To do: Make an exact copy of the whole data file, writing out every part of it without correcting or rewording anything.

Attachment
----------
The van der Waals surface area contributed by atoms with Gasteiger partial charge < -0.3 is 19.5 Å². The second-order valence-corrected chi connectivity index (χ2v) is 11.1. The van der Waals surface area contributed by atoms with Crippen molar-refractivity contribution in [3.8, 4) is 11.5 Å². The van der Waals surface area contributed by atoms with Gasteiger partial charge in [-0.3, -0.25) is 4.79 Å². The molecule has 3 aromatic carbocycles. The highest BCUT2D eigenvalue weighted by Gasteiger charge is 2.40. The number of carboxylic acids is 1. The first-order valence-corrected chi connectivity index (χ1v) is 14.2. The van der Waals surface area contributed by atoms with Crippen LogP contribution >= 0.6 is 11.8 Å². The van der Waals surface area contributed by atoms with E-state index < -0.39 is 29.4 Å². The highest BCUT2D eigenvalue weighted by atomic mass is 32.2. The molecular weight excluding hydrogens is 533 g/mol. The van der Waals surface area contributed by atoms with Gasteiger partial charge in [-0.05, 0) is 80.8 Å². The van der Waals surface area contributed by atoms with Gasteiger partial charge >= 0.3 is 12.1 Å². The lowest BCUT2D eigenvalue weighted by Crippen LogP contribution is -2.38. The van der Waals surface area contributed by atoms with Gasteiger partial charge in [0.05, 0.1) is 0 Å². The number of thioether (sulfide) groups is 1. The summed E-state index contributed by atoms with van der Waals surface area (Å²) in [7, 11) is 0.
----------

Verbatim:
The van der Waals surface area contributed by atoms with Gasteiger partial charge < -0.3 is 19.5 Å². The second-order valence-corrected chi connectivity index (χ2v) is 11.1. The van der Waals surface area contributed by atoms with Crippen molar-refractivity contribution in [3.8, 4) is 11.5 Å². The van der Waals surface area contributed by atoms with Gasteiger partial charge in [-0.3, -0.25) is 4.79 Å². The molecule has 3 aromatic carbocycles. The highest BCUT2D eigenvalue weighted by Gasteiger charge is 2.40. The number of carboxylic acids is 1. The first-order valence-corrected chi connectivity index (χ1v) is 14.2. The van der Waals surface area contributed by atoms with Crippen LogP contribution >= 0.6 is 11.8 Å². The van der Waals surface area contributed by atoms with E-state index < -0.39 is 29.4 Å². The highest BCUT2D eigenvalue weighted by atomic mass is 32.2. The molecular weight excluding hydrogens is 533 g/mol. The van der Waals surface area contributed by atoms with Gasteiger partial charge in [-0.05, 0) is 80.8 Å². The van der Waals surface area contributed by atoms with Gasteiger partial charge >= 0.3 is 12.1 Å². The lowest BCUT2D eigenvalue weighted by Crippen LogP contribution is -2.38. The van der Waals surface area contributed by atoms with Gasteiger partial charge in [0.05, 0.1) is 0 Å². The number of thioether (sulfide) groups is 1. The summed E-state index contributed by atoms with van der Waals surface area (Å²) in [7, 11) is 0.